7. I’ve heard Albies will hit 12 lb test leaders all day and thumb their nose at 15 lb test. I’ve heard schools of Albies called “10wt graveyards” and have been told only the experienced albacore angler will be able to wrangle one on a 9 weight rod. ..What is your preferred gear and what have you seen fail in the past?
In an effort to lower the post-release mortality rate, I usually start the day with 20 lb. Mirage fluorocarbon. If they prove tricky I’ll change fly patterns twice before I switch to 16 lb. Mirage fluorocarbon. I’ve seen only a few days where 12 lb. fluorocarbon was totally necessary. I also make every effort to fight fish on the bottom third of the rod, this allows the angler to put more pressure on the fish with the hope of releasing it sooner.

If used correctly, most modern flyrods from 7 to 10 wt should handle the Albies we see in MA, RI, CT, and NY. The most common rod failures I see are due to ferrules and flies hitting the rods mid-cast. Broken fly lines, bent and torqued reels, broken rods, line burns and cuts, bruised egos and sore wrists are all casualties of Albies.

My preferred setup is a one piece 8 or 9 wt with an intermediate WF fly line and a 9-foot leader. My leaders consist of a 25 lb. butt section and a 15 to 20 lb. tippet. I prefer to tie on my fly with the non-slip loop knot (be sure to check for wear inside the loop after an hour of blind casting or after each fish, re-tie if necessary)

8. I have heard Albies can be a bit fussy when it comes to the flies they’ll take and the speed at which they’ll take em. Burn feathers or imitate an injured baitfish? Without giving away all your secrets can you hand out a couple tricks or tips to the new Albie enthusiast?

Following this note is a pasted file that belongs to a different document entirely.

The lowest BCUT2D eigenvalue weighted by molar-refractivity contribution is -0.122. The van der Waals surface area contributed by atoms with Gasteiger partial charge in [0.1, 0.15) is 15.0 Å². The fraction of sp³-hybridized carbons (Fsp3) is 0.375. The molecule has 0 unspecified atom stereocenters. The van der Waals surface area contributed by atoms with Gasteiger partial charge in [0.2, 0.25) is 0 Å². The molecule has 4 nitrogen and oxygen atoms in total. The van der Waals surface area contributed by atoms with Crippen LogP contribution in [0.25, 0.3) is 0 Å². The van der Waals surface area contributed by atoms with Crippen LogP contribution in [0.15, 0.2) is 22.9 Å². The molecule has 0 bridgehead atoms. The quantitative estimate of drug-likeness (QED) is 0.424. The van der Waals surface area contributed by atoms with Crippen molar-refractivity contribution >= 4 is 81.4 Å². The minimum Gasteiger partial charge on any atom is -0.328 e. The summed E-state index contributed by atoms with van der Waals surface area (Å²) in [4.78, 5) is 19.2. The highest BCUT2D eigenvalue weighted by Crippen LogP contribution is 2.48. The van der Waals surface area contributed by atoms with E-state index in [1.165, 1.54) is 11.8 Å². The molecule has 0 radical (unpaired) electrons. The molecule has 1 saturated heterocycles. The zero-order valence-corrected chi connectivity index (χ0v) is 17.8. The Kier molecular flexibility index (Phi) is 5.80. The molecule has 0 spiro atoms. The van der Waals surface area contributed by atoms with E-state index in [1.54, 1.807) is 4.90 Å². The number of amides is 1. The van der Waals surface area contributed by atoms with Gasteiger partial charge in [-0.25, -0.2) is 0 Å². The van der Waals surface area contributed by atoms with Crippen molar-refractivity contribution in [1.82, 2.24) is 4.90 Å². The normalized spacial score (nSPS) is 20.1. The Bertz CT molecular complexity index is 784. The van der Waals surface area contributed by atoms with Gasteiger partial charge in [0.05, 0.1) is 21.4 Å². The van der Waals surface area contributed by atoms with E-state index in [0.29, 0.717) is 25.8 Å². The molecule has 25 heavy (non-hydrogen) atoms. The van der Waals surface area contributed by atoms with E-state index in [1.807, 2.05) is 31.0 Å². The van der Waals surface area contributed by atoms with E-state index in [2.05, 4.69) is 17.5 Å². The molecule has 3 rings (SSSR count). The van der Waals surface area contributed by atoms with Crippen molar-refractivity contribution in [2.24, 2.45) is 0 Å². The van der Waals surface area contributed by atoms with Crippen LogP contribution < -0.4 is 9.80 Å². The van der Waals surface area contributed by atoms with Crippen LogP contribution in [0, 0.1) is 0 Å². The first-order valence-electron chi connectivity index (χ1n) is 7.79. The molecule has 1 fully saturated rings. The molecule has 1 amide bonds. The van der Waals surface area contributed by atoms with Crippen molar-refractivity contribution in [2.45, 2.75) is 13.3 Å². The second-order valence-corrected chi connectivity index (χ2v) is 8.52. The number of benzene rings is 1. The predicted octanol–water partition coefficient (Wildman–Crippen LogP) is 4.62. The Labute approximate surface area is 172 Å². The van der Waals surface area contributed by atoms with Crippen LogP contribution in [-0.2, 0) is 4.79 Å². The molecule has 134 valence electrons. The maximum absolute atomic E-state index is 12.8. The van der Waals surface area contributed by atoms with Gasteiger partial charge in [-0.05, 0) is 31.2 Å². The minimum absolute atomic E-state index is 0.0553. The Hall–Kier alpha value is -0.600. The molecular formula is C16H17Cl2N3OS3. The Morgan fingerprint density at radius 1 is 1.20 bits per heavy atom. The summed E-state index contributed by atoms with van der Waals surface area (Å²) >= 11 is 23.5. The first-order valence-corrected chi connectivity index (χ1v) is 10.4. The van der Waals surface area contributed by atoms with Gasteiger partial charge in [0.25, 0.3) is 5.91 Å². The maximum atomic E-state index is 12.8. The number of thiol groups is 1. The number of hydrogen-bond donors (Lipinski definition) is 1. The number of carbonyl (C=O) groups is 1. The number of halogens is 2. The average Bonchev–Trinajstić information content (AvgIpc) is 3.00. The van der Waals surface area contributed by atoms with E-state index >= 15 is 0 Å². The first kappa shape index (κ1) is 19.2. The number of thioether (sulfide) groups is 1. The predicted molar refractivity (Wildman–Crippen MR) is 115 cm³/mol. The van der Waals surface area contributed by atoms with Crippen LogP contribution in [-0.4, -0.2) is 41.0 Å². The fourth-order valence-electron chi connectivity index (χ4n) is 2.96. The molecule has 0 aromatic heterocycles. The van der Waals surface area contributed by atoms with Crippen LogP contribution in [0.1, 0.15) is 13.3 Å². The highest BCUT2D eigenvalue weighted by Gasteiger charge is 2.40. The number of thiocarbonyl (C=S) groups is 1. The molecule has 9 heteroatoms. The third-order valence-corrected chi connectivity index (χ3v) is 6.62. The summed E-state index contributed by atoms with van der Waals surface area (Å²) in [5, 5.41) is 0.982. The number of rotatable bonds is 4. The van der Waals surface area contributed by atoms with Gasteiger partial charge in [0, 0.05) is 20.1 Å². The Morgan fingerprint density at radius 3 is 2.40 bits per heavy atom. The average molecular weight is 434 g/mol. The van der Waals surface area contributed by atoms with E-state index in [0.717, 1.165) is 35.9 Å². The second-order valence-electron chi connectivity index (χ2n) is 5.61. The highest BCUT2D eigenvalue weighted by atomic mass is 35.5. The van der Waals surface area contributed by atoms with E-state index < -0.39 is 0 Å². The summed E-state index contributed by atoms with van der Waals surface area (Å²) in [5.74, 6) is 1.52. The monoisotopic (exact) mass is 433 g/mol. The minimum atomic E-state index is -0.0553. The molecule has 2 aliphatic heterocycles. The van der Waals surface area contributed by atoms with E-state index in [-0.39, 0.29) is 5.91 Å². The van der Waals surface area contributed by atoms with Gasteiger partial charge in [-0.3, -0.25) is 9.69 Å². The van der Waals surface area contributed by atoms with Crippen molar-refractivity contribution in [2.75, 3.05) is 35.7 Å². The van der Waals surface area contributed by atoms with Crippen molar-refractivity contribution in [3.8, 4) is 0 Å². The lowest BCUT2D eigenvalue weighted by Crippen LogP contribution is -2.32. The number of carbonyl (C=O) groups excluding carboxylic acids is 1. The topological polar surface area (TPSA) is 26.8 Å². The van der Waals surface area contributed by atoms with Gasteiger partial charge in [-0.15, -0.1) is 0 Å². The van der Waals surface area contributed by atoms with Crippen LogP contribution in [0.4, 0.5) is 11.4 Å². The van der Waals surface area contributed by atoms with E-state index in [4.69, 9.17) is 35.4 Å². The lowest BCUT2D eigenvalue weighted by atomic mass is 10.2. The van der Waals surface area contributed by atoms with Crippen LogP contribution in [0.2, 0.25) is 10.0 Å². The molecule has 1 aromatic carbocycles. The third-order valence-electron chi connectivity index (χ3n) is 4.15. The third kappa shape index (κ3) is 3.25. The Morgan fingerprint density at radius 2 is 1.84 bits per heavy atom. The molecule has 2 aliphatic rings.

Get a positive ID on the forage fish as soon as possible, keep an eye open to the water directly under you for clues, use binoculars pointed towards the blitz. The most common bait that I see Albies feeding on from smallest to largest are:

  1. Snot Bait- Juvenile Anchovies

  2. Anchovies

  3. Peanut Bunker

  4. Finger Mullet

  5. Juvenile squid

  6. Halfbeaks

My most productive flies are tan surf candy, olive surf candy, chartreuse surf candy, and any peanut bunker fly.

My mantra on retrieve speed is to mix it up. Start by imitating the escape speed of the natural forage. Do a couple full retrieves at a slower speed, then a couple at a fast retrieve. Try the dead drift: cast a sinking line into the middle of a blitz and allow your fly to sink while maintaining tension.

This fishery requires patience and persistence, gather as much knowledge as you can beforehand but nothing is more important than putting the time in on the water. If you know there are greenies in the area but they’re not blitzing, continue blind casting until they pop again. The real battle begins when they eat the fly, trout sets are the most common error when hooking Albies, train yourself on other species to keep the rod tip low and to never pinch the line tightly in the rod grip hand.

When you finally get an Albie to the side of the boat or jetty, keep the rod high with the leader out of the rod tip. Grab the leader with the opposite hand and spin the fish in circles as it comes to the surface. While spinning the fish on the surface, drop the rod and grab the fish at the caudal peduncle and hold on tight. REJOICE!

Photos by: Benjamin Reed-Senning (IG: @benjamin_senning), Zak Robinson (IG: @risingtideflyand Kyle Shaefer (IG: @kyleschaefer)

Britton Beal is a Fly Lords contributor out of Maine. Check him out on Instagram @hightide_lowlyfe!